Referring next to FIG. 4, timing diagrams for the Clock Circuit 55 in the presence of specified signals are shown. The MGO signal is produced in the Central Processing Unit and is less than 300 ns in duration in the preferred embodiment. The R/W signal specifies a "read" operation (by the application of a positive binary logic signal) or a "write" operation.

In an ordinary "read" or "write" operation for a Memory Module, the MGO signal is a positive logic signal for less than 300 ns of the memory operation, the RMW signal and the RE are zero logic signals for the entire (i.e., 800 ns) memory operation and MBY is a positive logic signal for the entire (i.e., 800 ns) memory operation in the "write" operation. The RE signal (shown by the dotted line) can occur in a "read" operation.

In a "Masked-Write" operation in which an error is not detected in the data of Memory Element Array 40 by ECC Decoder 45, MGO is a positive logic signal for less than 300 ns of the memory operation. The RMW is a positive logic signal for the entire (i.e., 945 ns) of the memory operation, RE is a zero logic signal for the entire memory operation and MBY is a positive logic signal for the entire Masked-Write memory operation.

In the "Masked-Write" operation in which an error is detected in the data stored in Memory Element Array 40 by ECC Decoder 45 the MGO signal is a positive logic signal for less than 300 ns, RMW and MBY are a positive logic signals for the entire duration (i.e., 1,000ns of the memory cycle, and RE is a positive logic signal for the final 500 ns of the memory operation.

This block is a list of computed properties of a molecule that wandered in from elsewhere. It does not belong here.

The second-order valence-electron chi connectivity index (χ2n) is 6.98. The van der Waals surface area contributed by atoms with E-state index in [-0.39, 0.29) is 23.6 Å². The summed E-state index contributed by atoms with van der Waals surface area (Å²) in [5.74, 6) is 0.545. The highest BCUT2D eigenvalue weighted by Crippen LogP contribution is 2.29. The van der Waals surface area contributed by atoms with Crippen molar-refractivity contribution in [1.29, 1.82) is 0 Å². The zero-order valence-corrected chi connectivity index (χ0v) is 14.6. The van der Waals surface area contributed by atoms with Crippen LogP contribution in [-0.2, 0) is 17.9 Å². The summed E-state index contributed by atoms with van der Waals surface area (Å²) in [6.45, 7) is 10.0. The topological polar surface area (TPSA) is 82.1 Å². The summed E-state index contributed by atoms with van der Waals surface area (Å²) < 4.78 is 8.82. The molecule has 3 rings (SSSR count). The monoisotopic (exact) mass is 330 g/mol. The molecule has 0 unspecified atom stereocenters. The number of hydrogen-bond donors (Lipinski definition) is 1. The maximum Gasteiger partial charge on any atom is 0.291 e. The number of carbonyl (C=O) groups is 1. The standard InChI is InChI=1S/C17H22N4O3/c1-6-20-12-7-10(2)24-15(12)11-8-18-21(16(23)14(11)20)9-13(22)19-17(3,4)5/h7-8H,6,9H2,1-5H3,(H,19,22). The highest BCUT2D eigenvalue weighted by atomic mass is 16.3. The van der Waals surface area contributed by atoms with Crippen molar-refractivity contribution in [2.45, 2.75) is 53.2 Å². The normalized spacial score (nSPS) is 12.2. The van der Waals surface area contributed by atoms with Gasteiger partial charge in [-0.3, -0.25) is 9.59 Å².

OPERATION OF THE PREFERRED EMBODIMENT

In a "write" operation in the Memory Module 6, the incoming binary bits of the data "word" in Data In/Data Out Register 20 are checked in Parity Check Circuits 21. In the absence of a parity error, the ECC check bits are encoded in ECC Encoder 35 from the "word" data bits. Then the ECC check bits and the data bits which are gated through "OR" Circuits 26 and written into the Memory Element Array 40. A major portion of time for the "write" operation is taken up by the calculation of the ECC check bits.